During their time together, Gibson assured Hardy he was fine with someone else playing the Road Warrior and gave Hardy his blessing. That was enough to convince Hardy it was the right move, and he proved to be a strong enough choice to headline the series for years to come. His contract reportedly runs for multiple sequels, and if they’re anything like Fury Road, fans will certainly be in for a treat.
The Fast and Furious series is known for featuring cars – lots and lots of cars. Dominic Toretto and his crew are always shifting gears and driving fast to get where they need to go, often completing jaw-dropping death defying stunts in the process. Judging by their exploits, it’s also safe to say the cause a fair amount of property damage while on their missions, but the extent of the destruction they cause may surprise you.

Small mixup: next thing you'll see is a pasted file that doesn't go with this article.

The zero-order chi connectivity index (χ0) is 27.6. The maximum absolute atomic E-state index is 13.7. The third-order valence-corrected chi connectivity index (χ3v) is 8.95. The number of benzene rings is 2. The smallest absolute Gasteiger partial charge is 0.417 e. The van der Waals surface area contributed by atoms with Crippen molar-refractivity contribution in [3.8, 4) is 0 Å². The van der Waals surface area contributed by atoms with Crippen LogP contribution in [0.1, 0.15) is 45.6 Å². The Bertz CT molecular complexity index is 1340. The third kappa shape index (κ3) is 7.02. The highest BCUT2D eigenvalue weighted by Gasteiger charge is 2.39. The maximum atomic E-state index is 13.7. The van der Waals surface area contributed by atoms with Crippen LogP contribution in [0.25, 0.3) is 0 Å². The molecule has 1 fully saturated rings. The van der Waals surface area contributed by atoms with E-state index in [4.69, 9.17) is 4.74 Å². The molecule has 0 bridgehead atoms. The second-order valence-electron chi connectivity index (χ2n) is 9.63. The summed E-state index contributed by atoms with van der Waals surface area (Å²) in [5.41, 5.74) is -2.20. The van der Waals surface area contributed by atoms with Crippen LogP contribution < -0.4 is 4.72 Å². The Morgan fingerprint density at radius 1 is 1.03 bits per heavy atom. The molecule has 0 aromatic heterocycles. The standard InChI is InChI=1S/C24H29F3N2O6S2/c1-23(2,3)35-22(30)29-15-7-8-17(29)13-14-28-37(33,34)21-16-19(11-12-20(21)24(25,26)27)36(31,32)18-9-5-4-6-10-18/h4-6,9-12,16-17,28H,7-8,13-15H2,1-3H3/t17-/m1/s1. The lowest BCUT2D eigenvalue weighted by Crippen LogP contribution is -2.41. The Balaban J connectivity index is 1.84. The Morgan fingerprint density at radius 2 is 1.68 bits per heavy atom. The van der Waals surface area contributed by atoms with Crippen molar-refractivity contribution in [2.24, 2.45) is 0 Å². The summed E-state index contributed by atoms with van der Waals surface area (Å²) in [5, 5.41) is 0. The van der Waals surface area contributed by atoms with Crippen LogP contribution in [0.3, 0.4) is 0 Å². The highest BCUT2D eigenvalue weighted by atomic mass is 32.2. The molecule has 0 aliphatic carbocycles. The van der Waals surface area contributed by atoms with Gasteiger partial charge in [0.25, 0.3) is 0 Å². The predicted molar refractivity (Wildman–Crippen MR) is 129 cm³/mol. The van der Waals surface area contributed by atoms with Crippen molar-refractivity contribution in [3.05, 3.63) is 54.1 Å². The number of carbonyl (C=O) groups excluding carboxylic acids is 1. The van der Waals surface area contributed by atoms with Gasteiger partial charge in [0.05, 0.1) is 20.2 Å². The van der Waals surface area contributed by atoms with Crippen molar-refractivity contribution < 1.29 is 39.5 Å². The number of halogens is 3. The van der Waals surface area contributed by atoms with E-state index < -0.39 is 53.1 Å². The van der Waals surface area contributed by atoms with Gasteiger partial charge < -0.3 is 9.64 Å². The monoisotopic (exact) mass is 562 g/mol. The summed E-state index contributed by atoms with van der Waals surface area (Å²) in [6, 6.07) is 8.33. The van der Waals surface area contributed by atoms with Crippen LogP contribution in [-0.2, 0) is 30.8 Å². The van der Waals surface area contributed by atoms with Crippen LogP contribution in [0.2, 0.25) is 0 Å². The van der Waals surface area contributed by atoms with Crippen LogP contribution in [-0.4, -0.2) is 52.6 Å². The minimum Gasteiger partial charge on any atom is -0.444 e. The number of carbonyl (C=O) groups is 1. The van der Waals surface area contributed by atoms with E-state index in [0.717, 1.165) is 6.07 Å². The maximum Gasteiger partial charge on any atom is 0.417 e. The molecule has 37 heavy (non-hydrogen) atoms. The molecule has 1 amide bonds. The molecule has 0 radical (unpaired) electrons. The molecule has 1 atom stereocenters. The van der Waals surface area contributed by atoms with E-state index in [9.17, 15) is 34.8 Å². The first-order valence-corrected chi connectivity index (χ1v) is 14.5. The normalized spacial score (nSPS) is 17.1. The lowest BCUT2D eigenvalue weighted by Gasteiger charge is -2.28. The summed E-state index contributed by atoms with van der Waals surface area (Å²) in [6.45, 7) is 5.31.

In Furious Seven alone, more than 230 cars were destroyed during production, creating plenty of nightmares for the in-universe insurance companies that have to deal with the claims. It’s great that the film industry is in the middle of a practical effects renaissance, with directors doing as much as they can for real, but this is an instance where some CGI may have been better. This seems like a ton of vehicular carnage for a single film, regardless of how popular it is.
The Avengers: Age of Ultron
Fans enjoy watching the enormous green rage monster known as the Hulk smash everything on screen, but did you know he was supposed to be a different color? When he was first introduced in the comics, Hulk was meant to be grey, but Marvel’s printers couldn’t get the color right, and the character appeared green on certain pages. The company eventually settled on making Hulk green for his primary color, imagining as if the mistake never happened.